official Drought Monitor analysis (made on November 25), observed precipitation during the last few weeks, and initial
The patches of drought scattered across the Southeast, the Northeast, and the northern Plains are expected to persist through the end of 2014. Odds favor neither above- nor below-normal precipitation for the month as a whole, and short-term indicators show near- to below-normal precipitation in these areas over the next two weeks. As a result, significant drought improvement is unlikely.
Confidence in the forecast across the Northeast, the Southeast, and the northern Plains is moderate to high.
Patchy improvement has been observed across the south-central Plains during the past several weeks, and this general trend is expected to continue through the end of December. After a fairly dry week, heavy precipitation may overspread the region during the second week of the month, and odds favor a wet December as a whole. Still, it was tricky determining how far west to bring improvement. In the central and southwestern Plains, December is one of the drier months of the year, and increased modeled soil moisture totals are observed only 10% to 40% of the time climatologically. Persistence seemed the better forecast here. On the other hand, December soil moisture content increases more frequently from the south-central Plains eastward, and December is not a particularly dry time of the year here. All of this argues for a better chance for improvement in south-central and southeastern sections of the Plains in constrast to areas farther north and west. Improvement or removal is forecast where the expected axis of heavy precipitation and the higher relative frequency of December improvement best coincide.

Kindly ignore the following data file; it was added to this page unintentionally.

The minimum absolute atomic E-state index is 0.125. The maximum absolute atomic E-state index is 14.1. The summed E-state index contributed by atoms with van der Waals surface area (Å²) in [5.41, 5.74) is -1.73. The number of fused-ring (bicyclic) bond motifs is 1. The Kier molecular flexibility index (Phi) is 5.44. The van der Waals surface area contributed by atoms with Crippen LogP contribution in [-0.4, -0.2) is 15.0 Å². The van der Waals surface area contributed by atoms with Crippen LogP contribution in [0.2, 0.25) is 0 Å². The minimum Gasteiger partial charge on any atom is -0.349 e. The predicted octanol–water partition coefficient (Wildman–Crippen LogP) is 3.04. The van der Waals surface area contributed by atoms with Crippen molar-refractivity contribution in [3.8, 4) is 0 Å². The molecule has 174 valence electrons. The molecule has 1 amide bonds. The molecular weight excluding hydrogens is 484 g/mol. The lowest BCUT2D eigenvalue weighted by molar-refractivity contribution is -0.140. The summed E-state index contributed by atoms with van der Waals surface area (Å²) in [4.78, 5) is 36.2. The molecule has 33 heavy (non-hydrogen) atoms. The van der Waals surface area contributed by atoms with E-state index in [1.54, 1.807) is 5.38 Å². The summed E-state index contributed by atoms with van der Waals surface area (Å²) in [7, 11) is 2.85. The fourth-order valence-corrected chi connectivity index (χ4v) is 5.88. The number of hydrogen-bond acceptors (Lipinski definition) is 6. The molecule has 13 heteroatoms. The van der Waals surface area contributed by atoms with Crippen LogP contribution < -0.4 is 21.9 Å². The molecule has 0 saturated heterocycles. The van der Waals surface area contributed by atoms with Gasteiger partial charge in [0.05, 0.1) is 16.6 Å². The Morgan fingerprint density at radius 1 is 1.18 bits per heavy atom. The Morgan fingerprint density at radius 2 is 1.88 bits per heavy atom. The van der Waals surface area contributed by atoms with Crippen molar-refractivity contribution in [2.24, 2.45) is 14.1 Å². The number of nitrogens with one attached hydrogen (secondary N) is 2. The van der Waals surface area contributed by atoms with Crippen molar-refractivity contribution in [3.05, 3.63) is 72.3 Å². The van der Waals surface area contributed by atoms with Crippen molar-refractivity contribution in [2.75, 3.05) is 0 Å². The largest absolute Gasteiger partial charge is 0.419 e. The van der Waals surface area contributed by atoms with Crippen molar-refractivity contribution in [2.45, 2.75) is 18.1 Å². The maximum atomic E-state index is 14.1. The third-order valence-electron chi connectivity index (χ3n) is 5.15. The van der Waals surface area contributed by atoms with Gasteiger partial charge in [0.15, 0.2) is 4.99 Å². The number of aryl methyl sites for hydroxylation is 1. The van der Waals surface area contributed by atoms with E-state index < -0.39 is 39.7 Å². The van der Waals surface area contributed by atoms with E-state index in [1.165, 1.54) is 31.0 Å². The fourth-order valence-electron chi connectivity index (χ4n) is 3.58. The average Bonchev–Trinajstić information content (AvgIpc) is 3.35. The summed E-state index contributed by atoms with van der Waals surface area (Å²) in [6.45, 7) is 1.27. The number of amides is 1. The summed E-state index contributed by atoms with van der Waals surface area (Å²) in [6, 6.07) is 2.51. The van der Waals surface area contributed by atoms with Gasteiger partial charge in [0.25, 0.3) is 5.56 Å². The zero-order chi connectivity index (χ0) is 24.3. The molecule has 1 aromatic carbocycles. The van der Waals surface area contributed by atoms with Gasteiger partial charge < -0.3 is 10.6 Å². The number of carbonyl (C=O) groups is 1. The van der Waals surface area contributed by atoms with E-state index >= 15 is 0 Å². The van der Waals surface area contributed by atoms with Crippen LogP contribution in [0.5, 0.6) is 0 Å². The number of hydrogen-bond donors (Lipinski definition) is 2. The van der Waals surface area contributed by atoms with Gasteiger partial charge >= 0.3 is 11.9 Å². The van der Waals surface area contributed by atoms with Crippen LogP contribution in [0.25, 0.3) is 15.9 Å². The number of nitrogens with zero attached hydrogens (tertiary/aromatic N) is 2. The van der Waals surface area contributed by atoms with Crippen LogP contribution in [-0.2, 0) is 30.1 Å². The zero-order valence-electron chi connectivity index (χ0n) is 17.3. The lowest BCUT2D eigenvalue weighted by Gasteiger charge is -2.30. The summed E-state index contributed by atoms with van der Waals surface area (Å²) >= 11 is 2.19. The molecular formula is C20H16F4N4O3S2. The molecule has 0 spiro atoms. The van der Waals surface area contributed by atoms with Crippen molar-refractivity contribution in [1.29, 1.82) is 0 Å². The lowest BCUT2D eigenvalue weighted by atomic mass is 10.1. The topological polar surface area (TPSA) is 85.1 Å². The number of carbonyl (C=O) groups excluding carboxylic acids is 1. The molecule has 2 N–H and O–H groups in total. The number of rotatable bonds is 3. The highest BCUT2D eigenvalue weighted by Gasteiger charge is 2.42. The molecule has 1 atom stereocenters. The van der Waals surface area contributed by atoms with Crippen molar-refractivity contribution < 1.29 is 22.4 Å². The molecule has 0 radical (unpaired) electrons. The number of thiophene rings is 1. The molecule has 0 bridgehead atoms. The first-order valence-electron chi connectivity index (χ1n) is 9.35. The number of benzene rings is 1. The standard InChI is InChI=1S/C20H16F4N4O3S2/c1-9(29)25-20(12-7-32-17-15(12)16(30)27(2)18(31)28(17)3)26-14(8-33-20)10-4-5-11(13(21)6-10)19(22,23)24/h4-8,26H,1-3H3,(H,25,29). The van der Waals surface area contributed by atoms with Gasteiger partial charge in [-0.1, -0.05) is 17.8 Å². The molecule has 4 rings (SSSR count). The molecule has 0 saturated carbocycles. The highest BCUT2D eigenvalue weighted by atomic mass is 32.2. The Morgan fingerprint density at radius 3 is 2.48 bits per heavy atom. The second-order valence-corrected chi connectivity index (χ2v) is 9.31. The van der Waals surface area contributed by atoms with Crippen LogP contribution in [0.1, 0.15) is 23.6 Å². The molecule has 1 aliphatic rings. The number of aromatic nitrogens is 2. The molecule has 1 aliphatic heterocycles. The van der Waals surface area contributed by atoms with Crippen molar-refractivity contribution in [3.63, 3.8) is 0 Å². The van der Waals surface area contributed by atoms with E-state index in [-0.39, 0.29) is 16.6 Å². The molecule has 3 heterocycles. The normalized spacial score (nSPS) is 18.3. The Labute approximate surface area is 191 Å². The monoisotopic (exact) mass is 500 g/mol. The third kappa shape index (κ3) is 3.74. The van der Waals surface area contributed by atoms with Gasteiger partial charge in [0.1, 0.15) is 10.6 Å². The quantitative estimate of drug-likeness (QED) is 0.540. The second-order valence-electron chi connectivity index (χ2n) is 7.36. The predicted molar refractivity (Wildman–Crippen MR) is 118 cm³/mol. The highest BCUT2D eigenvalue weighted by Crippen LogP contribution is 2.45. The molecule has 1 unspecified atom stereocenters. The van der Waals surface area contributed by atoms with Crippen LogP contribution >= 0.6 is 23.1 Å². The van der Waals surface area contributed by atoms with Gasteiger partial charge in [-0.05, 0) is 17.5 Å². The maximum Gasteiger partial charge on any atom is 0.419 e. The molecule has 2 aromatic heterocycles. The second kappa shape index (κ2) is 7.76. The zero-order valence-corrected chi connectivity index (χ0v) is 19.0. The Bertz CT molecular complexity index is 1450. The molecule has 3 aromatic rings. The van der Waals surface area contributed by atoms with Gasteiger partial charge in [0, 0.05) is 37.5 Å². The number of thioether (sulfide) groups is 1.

Confidence for the forecast in the central and southern Plains is high, though less so near the boundary between the improvement/removal and persistence forecasts.
Drought conditions in the southern Rockies, the Great Basin, the Southwest, and the West Coast should persist through the end of December. There are several potential arguments for a forecast of improvement or removal in much of the region, including California: Wetness in the short term across the higher elevations and northwestern section of California and adjacent Oregon; odds favoring above-normal precipitation for December as a whole; the start of the wettest time of year from the western Rockies westward, particularly across central and northern California, where December has brought 20% to 25% of the annual precipitation total on average during the last 15 years. However, persistence is forecast because of (a) the entrenched, multi-year nature of the drought in California, and (b) the fact that the end of December is early in the wet season, and even abundant December precipitation does not guarantee above- nor even near-normal precipitation for the winter as a whole. This is especially true of mountain snowpack.
Confidence in the forecast across the West is high
The odds favor a dry winter across Hawaii, which could spread drought throughout the state by early spring. December 2014 is likewise expected to be drier than normal, but not enough to induce large-scale drought development until after the end of the year. The small areas of drought that exist should persist.
Confidence in the forecast for Hawaii is high.